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Imidacloprid (Advantage®)
Veterinary & Aquatic Services Department, Drs. Foster & Smith
Flea - Tick - External Parasites
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Generic Name

Brand Name

Type of Drug

Form and Storage
Topical solution
Store in a cool, dry location.

Indication for Use
Treatment and prevention of flea infestations.

General Information
EPA approved for use in dogs and cats. Kills 98-100% of fleas on the pet within 12 hours of application and reinfesting fleas are killed within 2 hours. The flea is killed by a disruption of its nervous system. Fleas do not need to bite the pet before the medication kills them, thus decreasing the risk of flea allergy dermatitis. It will kill larval stages that come in contact with the treated pet. Imidacloprid spreads over the body with the body oils, and collects in the hair follicles and then is released over time (up to 1 month) from the hair follicles onto the skin and hair. Remains on the pet following bathing, swimming, or exposure to sunlight. Repeated bathing or swimming may decrease efficacy and require reapplication earlier than the normal 4 week intervals. Could retreat as often as weekly if necessary, but it is unlikely it would be needed that frequently.

Usual Dose and Administration
Cats: Different tablets for cats under 9 pounds and those over 9 pounds.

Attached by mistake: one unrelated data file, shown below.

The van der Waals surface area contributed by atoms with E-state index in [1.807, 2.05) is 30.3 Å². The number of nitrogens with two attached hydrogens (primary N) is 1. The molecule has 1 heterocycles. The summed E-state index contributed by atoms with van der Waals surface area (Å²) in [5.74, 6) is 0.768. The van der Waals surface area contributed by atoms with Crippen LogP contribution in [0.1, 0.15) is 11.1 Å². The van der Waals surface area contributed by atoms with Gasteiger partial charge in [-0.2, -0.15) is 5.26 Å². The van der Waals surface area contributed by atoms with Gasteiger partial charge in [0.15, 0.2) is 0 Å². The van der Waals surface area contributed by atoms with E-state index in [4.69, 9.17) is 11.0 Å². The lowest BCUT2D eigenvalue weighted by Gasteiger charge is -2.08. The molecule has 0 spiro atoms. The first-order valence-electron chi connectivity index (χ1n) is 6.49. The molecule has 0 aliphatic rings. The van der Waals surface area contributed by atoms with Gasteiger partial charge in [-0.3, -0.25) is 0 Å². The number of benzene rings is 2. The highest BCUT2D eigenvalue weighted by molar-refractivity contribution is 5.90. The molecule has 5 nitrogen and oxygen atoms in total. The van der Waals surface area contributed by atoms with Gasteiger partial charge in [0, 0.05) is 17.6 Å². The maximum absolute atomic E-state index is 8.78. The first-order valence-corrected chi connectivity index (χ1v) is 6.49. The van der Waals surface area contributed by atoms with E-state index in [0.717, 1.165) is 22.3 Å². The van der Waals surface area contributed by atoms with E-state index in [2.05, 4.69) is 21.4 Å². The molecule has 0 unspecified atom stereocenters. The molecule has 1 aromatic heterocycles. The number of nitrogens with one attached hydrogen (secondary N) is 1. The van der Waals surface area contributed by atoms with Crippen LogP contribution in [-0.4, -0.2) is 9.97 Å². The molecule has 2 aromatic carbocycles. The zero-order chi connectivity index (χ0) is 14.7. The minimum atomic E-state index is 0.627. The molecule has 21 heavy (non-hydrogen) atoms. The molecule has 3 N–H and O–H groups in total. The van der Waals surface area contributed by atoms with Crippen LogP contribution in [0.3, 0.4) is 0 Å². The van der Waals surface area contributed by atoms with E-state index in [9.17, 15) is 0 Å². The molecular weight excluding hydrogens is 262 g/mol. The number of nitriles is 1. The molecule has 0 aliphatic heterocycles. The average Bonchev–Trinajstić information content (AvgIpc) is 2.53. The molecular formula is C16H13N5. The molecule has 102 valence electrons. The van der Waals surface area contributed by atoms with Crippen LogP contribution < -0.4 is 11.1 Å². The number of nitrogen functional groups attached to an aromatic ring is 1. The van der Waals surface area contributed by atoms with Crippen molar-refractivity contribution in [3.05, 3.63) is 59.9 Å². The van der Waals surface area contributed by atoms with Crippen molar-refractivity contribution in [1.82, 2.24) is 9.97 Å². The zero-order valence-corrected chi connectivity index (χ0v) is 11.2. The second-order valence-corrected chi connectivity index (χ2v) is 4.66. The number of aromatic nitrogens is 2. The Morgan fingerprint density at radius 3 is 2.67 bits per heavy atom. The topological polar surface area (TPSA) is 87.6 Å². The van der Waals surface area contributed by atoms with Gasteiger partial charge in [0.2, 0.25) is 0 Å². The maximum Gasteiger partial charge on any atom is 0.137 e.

Dogs: Different tablets for dogs under 10 pounds, 11-20 pounds, 21-55 pounds, and those over 55 pounds.
Apply to the pets skin not the hair coat. Apply to base of skull/back of neck so pet cannot lick off the product. Do not rub in.

Side Effects
Very bitter tasting. If pet licks it off before it has a chance to spread and dry, may see drooling.

Do not use in animals hypersensitive (allergic) to it.

Do not use in kittens less than 8 weeks of age or puppies less than 7 weeks of age.

Manufacturer states that it is not teratogenic (cause birth defects), but recommends not to use on pregnant animals.

Not to be taken internally. Do not get in eyes or mouth. Apply product to skin of pet.

Need to treat all pets in the household for fleas, and treat the environment, or the problem will continue.

Treat year-round for best results or start before warm weather begins each spring in the northern states.

Drug Interactions
Do not use in combination with other pesticides.

Unlikely. If ingest high doses, may see twitching and muscle weakness.


Imidacloprid (Advantage®) is a topical insecticide. It is applied to the skin along the back of dogs and cats once a month. It kills adult fleas and larvae; it will not kill ticks. Not for use on kittens less than 8 weeks or puppies less than 7 weeks of age. If ingested may see drooling, twitching and muscle weakness. It has a wide margin of safety, however, some animals may become hypersensitive (allergic) to it.

Symptoms, Prevention, and Treatment of Flea and Tick Infestations in Cats
Fleas & Ticks in Dogs

Keep this and all other medications out of the reach of children and pets.

If you think your pet has been poisoned...

Contact your veterinarian or one of the Animal Poison Hotlines (listed below) if you think your pet may have accidentally received or been given an overdose of the medication.

**ASPCA Animal Poison Control Center - 24-hour service available throughout North America.

1-888-4ANI-HELP (1-888-426-4435). $65.00 per case, billed to caller's credit card.

Follow-up calls can be made for no additional charge by dialing 888-299-2973.

There is no charge when the call involves a product covered by the Animal Product Safety Service.

**Pet Poison Helpline - 24-hour service available throughout North America for pet owners and veterinary professionals who require assistance with treating a potentially poisoned pet.

1-800-213-6680 ($59.00 per incident). Staffed 24-hours a day.

Updated 6/20/17

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